Network and Land data can be easily developed, maintained and updated in GIS database. Transportation Planning and management needs accurate and timely spatial and non-spatial information like, network, capacity, speed restriction etc., to assist planning activities. Most importantly GIS database maintains and provides topological relationship (connectivity and contiguity), which plays key role either in macro or micro level transportation planning analysis. Standardisation and Data Sharing are the two components provided strong support for implementing the enterprise GIS in urban transportation planning. Arc/Info and emme/2 are the two system employed respectively for GIS and transportation planning/modeling.

ArcInfo is the comprehensive GIS suite capable to create, manage, analyse and present the geographic and attribute information in a more systematic and consistent way. emme/2 is a state-of-art graphical software tool for multimodal transportation planning. This system helps transportation planners, to model transportation network and assign the generated traffic under given set of conditions. There is close relationship in terms of data model between Arc/info and emme/2 has been identified for supply and demand side components of transportation planning.

In both the packages, the network model constitutes with series of nodes and links, however different terminology is used. These node and links are complemented with set of system-defined and user-defined fields. Both network models adopt network topology e.g., there is no need to create additional node at the intersection of a road and flyover. However one major difference between the data model is that the links in Arc/Info by default are in bi-directional, but in emme/2 each link represents uni-direction along the direction of link e.g. a two-way street is represented with two arcs in emme/2. The demand side information is linked with a spatial entity called traffic analysis zone (TAZ). The TAZ is maintained in polygon feature class in the GIS environment.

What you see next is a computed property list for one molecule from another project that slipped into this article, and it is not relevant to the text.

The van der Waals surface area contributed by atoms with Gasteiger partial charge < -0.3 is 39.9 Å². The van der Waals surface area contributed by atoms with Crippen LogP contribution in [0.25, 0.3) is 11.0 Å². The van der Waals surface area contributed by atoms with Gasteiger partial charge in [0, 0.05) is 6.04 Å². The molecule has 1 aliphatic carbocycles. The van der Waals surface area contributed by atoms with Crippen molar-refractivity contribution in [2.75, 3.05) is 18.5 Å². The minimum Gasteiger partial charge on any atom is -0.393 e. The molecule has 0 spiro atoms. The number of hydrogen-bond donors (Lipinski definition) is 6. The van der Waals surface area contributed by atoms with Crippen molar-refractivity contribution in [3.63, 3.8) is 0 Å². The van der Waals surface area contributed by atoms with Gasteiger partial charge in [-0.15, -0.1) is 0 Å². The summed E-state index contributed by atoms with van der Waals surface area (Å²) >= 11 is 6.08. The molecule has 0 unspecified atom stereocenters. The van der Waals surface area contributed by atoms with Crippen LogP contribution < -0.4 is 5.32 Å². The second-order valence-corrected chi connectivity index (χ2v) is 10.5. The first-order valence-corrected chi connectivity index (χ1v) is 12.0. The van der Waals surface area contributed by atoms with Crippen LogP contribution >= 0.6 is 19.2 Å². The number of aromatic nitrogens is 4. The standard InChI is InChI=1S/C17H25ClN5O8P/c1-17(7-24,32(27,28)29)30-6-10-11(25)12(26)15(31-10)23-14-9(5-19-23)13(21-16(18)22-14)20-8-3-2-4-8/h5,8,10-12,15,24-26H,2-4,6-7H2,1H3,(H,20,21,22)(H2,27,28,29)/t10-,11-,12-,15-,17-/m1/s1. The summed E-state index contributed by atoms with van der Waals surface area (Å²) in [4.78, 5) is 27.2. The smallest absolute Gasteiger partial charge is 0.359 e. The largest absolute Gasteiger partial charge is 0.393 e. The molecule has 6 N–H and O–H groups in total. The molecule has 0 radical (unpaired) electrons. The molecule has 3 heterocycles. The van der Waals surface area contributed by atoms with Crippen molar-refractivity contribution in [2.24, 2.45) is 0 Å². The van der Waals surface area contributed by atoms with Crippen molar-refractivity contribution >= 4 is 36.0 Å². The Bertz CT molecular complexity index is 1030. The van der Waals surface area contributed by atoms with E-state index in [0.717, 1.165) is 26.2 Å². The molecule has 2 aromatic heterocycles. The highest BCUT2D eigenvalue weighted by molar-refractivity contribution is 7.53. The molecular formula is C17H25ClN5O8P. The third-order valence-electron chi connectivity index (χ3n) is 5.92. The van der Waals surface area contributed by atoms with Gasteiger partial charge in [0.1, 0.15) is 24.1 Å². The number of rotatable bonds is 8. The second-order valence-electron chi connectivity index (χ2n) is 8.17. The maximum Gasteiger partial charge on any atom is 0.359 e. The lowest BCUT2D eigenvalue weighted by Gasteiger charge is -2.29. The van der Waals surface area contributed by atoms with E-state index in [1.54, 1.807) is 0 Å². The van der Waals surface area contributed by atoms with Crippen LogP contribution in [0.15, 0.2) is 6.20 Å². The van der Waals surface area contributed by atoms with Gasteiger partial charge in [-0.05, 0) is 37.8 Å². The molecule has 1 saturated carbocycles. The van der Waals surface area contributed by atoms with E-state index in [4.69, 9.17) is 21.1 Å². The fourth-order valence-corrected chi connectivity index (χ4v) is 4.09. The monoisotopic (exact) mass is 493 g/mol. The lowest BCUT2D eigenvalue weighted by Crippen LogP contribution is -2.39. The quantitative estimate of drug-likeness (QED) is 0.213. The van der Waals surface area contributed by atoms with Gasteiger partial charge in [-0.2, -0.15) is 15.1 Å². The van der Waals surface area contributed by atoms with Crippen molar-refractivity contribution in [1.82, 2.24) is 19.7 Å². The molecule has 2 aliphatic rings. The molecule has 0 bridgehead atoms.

Fig 1: illustrates the concept of data sharing adopted in the Qatar’s enterprise GIS Approach for transportation planning and modelling

Supply Side – Network Extraction Tool
Basically transportation network and road inventories are the major supply side information for transportation planning and modeling. The following GIS functions are identified as more critical for the supply side data model to carry out traffic assignment / simulation:

  • Linear network information (representation of roads in relation with spatial coordinates system)
  • Directional information (one way streets, turn restriction)
  • Spatial measurement along the directional links (length of road segment)
  • Topological relationship (connectivity)
  • Representation of the feature (representation of curved road link)